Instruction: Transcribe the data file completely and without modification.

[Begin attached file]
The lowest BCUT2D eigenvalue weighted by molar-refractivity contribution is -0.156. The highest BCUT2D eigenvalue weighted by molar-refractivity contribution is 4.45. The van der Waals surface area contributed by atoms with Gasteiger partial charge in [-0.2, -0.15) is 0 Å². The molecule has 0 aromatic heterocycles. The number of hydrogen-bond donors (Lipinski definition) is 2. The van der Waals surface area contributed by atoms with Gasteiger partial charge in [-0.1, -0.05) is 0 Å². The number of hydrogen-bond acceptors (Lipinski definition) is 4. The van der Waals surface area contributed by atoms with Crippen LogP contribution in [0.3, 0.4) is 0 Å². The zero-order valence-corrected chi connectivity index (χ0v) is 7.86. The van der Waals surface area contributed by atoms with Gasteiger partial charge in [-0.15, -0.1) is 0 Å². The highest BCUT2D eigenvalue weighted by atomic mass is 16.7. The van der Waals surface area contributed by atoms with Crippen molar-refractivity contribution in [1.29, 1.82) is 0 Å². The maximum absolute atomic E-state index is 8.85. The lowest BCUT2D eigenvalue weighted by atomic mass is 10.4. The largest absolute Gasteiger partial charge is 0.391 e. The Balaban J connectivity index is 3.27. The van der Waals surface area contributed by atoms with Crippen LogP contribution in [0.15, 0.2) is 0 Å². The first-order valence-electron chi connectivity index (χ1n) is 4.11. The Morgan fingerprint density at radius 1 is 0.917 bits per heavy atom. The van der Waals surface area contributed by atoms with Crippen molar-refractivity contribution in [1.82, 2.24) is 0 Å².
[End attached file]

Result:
The lowest BCUT2D eigenvalue weighted by molar-refractivity contribution is -0.156. The highest BCUT2D eigenvalue weighted by molar-refractivity contribution is 4.45. The van der Waals surface area contributed by atoms with Gasteiger partial charge in [-0.2, -0.15) is 0 Å². The molecule has 0 aromatic heterocycles. The number of hydrogen-bond donors (Lipinski definition) is 2. The van der Waals surface area contributed by atoms with Gasteiger partial charge in [-0.1, -0.05) is 0 Å². The number of hydrogen-bond acceptors (Lipinski definition) is 4. The van der Waals surface area contributed by atoms with Crippen LogP contribution in [0.3, 0.4) is 0 Å². The zero-order valence-corrected chi connectivity index (χ0v) is 7.86. The van der Waals surface area contributed by atoms with Gasteiger partial charge in [-0.15, -0.1) is 0 Å². The highest BCUT2D eigenvalue weighted by atomic mass is 16.7. The van der Waals surface area contributed by atoms with Crippen molar-refractivity contribution in [1.29, 1.82) is 0 Å². The maximum absolute atomic E-state index is 8.85. The lowest BCUT2D eigenvalue weighted by atomic mass is 10.4. The largest absolute Gasteiger partial charge is 0.391 e. The Balaban J connectivity index is 3.27. The van der Waals surface area contributed by atoms with Crippen LogP contribution in [0.15, 0.2) is 0 Å². The first-order valence-electron chi connectivity index (χ1n) is 4.11. The Morgan fingerprint density at radius 1 is 0.917 bits per heavy atom. The van der Waals surface area contributed by atoms with Crippen molar-refractivity contribution in [1.82, 2.24) is 0 Å².